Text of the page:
Thanksgiving potlucks: Pass the roles

November 10, 1993|By Suzanne Kimball and Kim Pierce | Suzanne Kimball and Kim Pierce,Contributing Writers Universal Press Syndicate

Americans like to believe the first Thanksgiving was a joint effort of Indians and Pilgrims, but that probably wasn't the case.

The notion of Thanksgiving as a potluck meal actually has its roots in the Depression, says Charles Camp, a folklorist with the Maryland Arts Council who teaches at the Johns Hopkins University.

"Potluck dinners were actively promoted by the U.S. Department of Agriculture and other federal relief agencies," he says, as a way to encourage the holiday celebration for households that could no longer afford the entire spread singlehandedly.

If that sounds familiar in these economically troubled times, it should come as no surprise that potluck Thanksgiving is thriving.

Increasingly the host cooks turkey and gravy and guests bring the fixings, according to dozens of people interviewed.

This is in contrast, many said, to their childhood memories of the traditional dinner, prepared by one person -- usually their mother or an aunt.

Randie Schwarz, who lives far from her family and hosts a small gathering of friends, learned how difficult preparing the feast alone can be.

"One year, I decided to do the whole meal myself, and it was a fiasco," the Dallas-area resident says. "It took a week, and I was in the grocery store several times in the middle of the night looking for forgotten ingredients. Never again."

Before the Depression -- and before Americans started moving around so much -- it wasn't strictly a one-cook affair, Mr. Camp says. More likely, it was a one-cook-in-charge affair -- not potluck, but still a group effort.

The family matriarch would call upon her daughters to peel potatoes, chop onions, roll the pastry dough -- while she determined the menu and supervised the entire operation, he says.

World War II and increased mobility changed that.

"The notion of family cooperation to produce a meal like this, under the control of a single woman, really makes practical sense only when families are relatively close to each other," Mr. Camp says.

Today, much about the holiday remains the same, he says, but the players have changed. Once strictly family affairs, Thanksgiving gatherings have grown to include friends whose families are distant.

The food and the way people celebrate are touchstones for a holiday that underscores the importance of families, Mr. Camp says.

Turkey, stuffing and potatoes still dominate the menu, according to those interviewed, who were about evenly divided on whether the potatoes should be white or sweet. The vegetable, they say, is inevitably green beans or broccoli.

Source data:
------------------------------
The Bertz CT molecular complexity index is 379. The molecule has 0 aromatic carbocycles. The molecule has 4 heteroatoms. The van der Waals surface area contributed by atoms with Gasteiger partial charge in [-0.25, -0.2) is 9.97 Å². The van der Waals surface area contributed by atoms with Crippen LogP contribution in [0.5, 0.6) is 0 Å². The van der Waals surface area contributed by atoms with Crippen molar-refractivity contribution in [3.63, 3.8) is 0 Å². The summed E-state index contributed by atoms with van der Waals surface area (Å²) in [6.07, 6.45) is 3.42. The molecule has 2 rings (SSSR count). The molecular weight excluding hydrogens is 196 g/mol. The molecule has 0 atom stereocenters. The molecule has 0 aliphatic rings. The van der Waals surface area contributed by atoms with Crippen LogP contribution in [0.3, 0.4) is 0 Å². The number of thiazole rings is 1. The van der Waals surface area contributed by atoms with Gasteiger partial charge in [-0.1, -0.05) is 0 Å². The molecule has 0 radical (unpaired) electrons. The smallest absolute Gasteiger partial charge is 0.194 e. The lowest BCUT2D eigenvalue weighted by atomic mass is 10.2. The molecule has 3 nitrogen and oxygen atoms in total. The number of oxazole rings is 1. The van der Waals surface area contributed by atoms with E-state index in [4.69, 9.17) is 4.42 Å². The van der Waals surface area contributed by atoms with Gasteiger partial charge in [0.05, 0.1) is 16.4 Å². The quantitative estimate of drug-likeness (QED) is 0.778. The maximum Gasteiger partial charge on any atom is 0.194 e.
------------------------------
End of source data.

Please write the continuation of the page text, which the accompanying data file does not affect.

Pecan pie was the leading choice for dessert, then pumpkin and apple.

But even people like Ms. Schwarz, who live far from relatives and invite only friends, are telling the world how much family means at Thanksgiving, Mr. Camp says.

Just look what happens when it comes time to carve the turkey. People create the absent relationships, he says, when they designate who does what.

Then there's the Thanksgiving moment, which is instantly recognizable no matter who's gathered for dinner. "When people are sitting around the tables, not eating, looking at it as a display of bounty . . . that's the moment of Thanksgiving," he says.

As for that first Thanksgiving in 1621, Mr. Camp scoffs at the notion that Pilgrims and Indians sat down at a table together admiring each other's food.

"That's a revisionist view," he says. "In fact, almost everything we know about the attitudes of American Indians and Pilgrims is [that] they viewed each other's diets with alarm and disgust.

"The idea of everyone's sitting down and trying the next person's casserole and saying, 'Mm, boy, that's good,' didn't happen."

Sausage-pecan corn bread stuffing

Makes 24 servings

1 pound breakfast sausage

1 stick ( 1/2 cup) butter or margarine

2 medium onions, minced

1 to 2 cups pecans or walnuts, chopped

2 (1-pound) packages corn bread stuffing mix

2 1/2 to 5 cups water or water and chicken broth

Cook sausage in a large skillet over medium heat, stirring to break into small pieces. Pour off fat and drain sausage on paper towel. Add butter to pan and saute onions. Add nuts, stuffing mix and sausage; toss gently. Add water or broth a little at a time, tossing gently to moisten. If you are going to bake the stuffing apart from the bird, use more liquid and at least some broth for flavor. If stuffing the bird, leave the dressing relatively dry.

Turkey gravy

Makes 24 servings

4 to 6 tablespoons pan grease, oil or margarine

1 onion, minced

1 to 2 carrots, minced

1 clove garlic, minced

10 to 12 tablespoons flour

8 cups liquid (use pan juices plus chicken broth)

1/2 teaspoon dried thyme

1 teaspoon soy sauce

salt and pepper to taste

After removing turkey from the roasting pan to rest, pour the pan liquids into a large, heatproof bowl. Pour off the fat.

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